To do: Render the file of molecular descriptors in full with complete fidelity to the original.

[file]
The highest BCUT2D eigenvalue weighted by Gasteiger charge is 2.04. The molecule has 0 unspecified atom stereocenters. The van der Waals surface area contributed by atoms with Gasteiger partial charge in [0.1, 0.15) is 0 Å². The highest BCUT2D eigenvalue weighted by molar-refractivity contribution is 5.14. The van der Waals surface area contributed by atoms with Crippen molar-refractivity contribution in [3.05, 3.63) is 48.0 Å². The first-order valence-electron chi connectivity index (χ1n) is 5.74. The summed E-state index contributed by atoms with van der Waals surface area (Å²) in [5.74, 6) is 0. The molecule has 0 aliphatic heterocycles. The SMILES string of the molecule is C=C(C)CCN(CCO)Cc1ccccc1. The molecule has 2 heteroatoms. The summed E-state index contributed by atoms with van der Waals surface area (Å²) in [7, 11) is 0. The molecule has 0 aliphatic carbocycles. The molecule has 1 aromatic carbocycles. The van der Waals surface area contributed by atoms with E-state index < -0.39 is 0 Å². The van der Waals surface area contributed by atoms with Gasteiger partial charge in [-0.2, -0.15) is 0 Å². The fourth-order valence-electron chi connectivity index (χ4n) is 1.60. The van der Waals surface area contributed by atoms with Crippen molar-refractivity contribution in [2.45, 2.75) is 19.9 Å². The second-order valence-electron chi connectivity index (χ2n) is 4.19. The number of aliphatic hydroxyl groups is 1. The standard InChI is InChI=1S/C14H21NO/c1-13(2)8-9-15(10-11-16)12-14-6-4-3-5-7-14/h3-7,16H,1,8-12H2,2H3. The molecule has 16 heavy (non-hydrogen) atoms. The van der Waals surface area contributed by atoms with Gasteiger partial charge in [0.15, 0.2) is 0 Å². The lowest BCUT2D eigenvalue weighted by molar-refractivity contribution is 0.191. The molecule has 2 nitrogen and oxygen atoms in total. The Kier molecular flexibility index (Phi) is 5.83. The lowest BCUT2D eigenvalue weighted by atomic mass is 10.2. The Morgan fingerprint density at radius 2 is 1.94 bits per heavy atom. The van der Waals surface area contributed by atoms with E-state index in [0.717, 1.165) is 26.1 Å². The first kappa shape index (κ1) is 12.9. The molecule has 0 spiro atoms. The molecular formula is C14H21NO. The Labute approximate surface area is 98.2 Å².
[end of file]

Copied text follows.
The highest BCUT2D eigenvalue weighted by Gasteiger charge is 2.04. The molecule has 0 unspecified atom stereocenters. The van der Waals surface area contributed by atoms with Gasteiger partial charge in [0.1, 0.15) is 0 Å². The highest BCUT2D eigenvalue weighted by molar-refractivity contribution is 5.14. The van der Waals surface area contributed by atoms with Crippen molar-refractivity contribution in [3.05, 3.63) is 48.0 Å². The first-order valence-electron chi connectivity index (χ1n) is 5.74. The summed E-state index contributed by atoms with van der Waals surface area (Å²) in [5.74, 6) is 0. The molecule has 0 aliphatic heterocycles. The SMILES string of the molecule is C=C(C)CCN(CCO)Cc1ccccc1. The molecule has 2 heteroatoms. The summed E-state index contributed by atoms with van der Waals surface area (Å²) in [7, 11) is 0. The molecule has 0 aliphatic carbocycles. The molecule has 1 aromatic carbocycles. The van der Waals surface area contributed by atoms with E-state index < -0.39 is 0 Å². The van der Waals surface area contributed by atoms with Gasteiger partial charge in [-0.2, -0.15) is 0 Å². The fourth-order valence-electron chi connectivity index (χ4n) is 1.60. The van der Waals surface area contributed by atoms with Crippen molar-refractivity contribution in [2.45, 2.75) is 19.9 Å². The second-order valence-electron chi connectivity index (χ2n) is 4.19. The number of aliphatic hydroxyl groups is 1. The standard InChI is InChI=1S/C14H21NO/c1-13(2)8-9-15(10-11-16)12-14-6-4-3-5-7-14/h3-7,16H,1,8-12H2,2H3. The molecule has 16 heavy (non-hydrogen) atoms. The van der Waals surface area contributed by atoms with Gasteiger partial charge in [0.15, 0.2) is 0 Å². The lowest BCUT2D eigenvalue weighted by molar-refractivity contribution is 0.191. The molecule has 2 nitrogen and oxygen atoms in total. The Kier molecular flexibility index (Phi) is 5.83. The lowest BCUT2D eigenvalue weighted by atomic mass is 10.2. The Morgan fingerprint density at radius 2 is 1.94 bits per heavy atom. The van der Waals surface area contributed by atoms with E-state index in [0.717, 1.165) is 26.1 Å². The first kappa shape index (κ1) is 12.9. The molecule has 0 spiro atoms. The molecular formula is C14H21NO. The Labute approximate surface area is 98.2 Å².